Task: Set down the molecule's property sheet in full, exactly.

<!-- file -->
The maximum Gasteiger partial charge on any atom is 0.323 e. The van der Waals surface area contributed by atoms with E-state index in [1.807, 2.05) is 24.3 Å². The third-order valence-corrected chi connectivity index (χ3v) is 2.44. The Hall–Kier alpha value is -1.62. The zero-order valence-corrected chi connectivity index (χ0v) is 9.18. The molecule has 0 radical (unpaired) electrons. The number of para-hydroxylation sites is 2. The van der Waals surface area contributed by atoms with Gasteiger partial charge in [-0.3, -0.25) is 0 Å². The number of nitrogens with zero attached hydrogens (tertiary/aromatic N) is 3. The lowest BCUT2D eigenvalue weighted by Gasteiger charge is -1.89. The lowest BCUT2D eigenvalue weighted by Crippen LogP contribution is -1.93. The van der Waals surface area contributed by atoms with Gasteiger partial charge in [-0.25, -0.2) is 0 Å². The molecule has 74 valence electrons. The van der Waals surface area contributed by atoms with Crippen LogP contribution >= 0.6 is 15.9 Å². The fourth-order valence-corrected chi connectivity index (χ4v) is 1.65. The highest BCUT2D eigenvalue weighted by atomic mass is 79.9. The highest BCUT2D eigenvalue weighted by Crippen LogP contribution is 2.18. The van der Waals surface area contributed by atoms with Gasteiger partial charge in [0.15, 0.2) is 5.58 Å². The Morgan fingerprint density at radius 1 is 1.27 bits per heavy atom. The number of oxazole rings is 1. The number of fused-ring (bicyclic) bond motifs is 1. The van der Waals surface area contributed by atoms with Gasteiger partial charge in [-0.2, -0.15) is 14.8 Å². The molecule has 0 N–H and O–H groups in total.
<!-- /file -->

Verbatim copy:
The maximum Gasteiger partial charge on any atom is 0.323 e. The van der Waals surface area contributed by atoms with E-state index in [1.807, 2.05) is 24.3 Å². The third-order valence-corrected chi connectivity index (χ3v) is 2.44. The Hall–Kier alpha value is -1.62. The zero-order valence-corrected chi connectivity index (χ0v) is 9.18. The molecule has 0 radical (unpaired) electrons. The number of para-hydroxylation sites is 2. The van der Waals surface area contributed by atoms with Gasteiger partial charge in [-0.3, -0.25) is 0 Å². The number of nitrogens with zero attached hydrogens (tertiary/aromatic N) is 3. The lowest BCUT2D eigenvalue weighted by Gasteiger charge is -1.89. The lowest BCUT2D eigenvalue weighted by Crippen LogP contribution is -1.93. The van der Waals surface area contributed by atoms with Gasteiger partial charge in [-0.25, -0.2) is 0 Å². The molecule has 74 valence electrons. The van der Waals surface area contributed by atoms with Crippen LogP contribution >= 0.6 is 15.9 Å². The fourth-order valence-corrected chi connectivity index (χ4v) is 1.65. The highest BCUT2D eigenvalue weighted by atomic mass is 79.9. The highest BCUT2D eigenvalue weighted by Crippen LogP contribution is 2.18. The van der Waals surface area contributed by atoms with Gasteiger partial charge in [0.15, 0.2) is 5.58 Å². The Morgan fingerprint density at radius 1 is 1.27 bits per heavy atom. The number of oxazole rings is 1. The number of fused-ring (bicyclic) bond motifs is 1. The van der Waals surface area contributed by atoms with Gasteiger partial charge in [-0.2, -0.15) is 14.8 Å². The molecule has 0 N–H and O–H groups in total.